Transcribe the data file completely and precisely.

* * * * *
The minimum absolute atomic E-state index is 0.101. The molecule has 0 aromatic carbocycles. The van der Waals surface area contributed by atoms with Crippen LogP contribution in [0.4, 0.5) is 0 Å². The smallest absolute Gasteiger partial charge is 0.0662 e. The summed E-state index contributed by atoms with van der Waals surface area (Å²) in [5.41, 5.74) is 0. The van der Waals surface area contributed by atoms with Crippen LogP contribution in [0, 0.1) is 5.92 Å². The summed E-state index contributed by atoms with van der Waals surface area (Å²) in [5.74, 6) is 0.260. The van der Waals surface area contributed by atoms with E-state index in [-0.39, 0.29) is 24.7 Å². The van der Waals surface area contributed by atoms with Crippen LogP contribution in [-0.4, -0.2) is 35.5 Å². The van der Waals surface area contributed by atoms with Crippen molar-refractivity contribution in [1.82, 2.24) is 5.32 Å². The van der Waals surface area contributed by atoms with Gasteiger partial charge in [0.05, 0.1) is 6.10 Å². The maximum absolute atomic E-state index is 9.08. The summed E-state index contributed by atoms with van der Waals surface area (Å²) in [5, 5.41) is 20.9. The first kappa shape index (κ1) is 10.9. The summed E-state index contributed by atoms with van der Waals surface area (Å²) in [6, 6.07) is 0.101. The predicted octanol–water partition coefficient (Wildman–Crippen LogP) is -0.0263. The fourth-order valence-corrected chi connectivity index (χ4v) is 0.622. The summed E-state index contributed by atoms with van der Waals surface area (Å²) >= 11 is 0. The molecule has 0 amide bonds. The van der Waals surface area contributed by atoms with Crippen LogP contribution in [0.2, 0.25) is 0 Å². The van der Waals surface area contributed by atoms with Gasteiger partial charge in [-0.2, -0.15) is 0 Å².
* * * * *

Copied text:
The minimum absolute atomic E-state index is 0.101. The molecule has 0 aromatic carbocycles. The van der Waals surface area contributed by atoms with Crippen LogP contribution in [0.4, 0.5) is 0 Å². The smallest absolute Gasteiger partial charge is 0.0662 e. The summed E-state index contributed by atoms with van der Waals surface area (Å²) in [5.41, 5.74) is 0. The van der Waals surface area contributed by atoms with Crippen LogP contribution in [0, 0.1) is 5.92 Å². The summed E-state index contributed by atoms with van der Waals surface area (Å²) in [5.74, 6) is 0.260. The van der Waals surface area contributed by atoms with E-state index in [-0.39, 0.29) is 24.7 Å². The van der Waals surface area contributed by atoms with Crippen LogP contribution in [-0.4, -0.2) is 35.5 Å². The van der Waals surface area contributed by atoms with Crippen molar-refractivity contribution in [1.82, 2.24) is 5.32 Å². The van der Waals surface area contributed by atoms with Gasteiger partial charge in [0.05, 0.1) is 6.10 Å². The maximum absolute atomic E-state index is 9.08. The summed E-state index contributed by atoms with van der Waals surface area (Å²) in [5, 5.41) is 20.9. The first kappa shape index (κ1) is 10.9. The summed E-state index contributed by atoms with van der Waals surface area (Å²) in [6, 6.07) is 0.101. The predicted octanol–water partition coefficient (Wildman–Crippen LogP) is -0.0263. The fourth-order valence-corrected chi connectivity index (χ4v) is 0.622. The summed E-state index contributed by atoms with van der Waals surface area (Å²) >= 11 is 0. The molecule has 0 amide bonds. The van der Waals surface area contributed by atoms with Crippen LogP contribution in [0.2, 0.25) is 0 Å². The van der Waals surface area contributed by atoms with Gasteiger partial charge in [-0.2, -0.15) is 0 Å².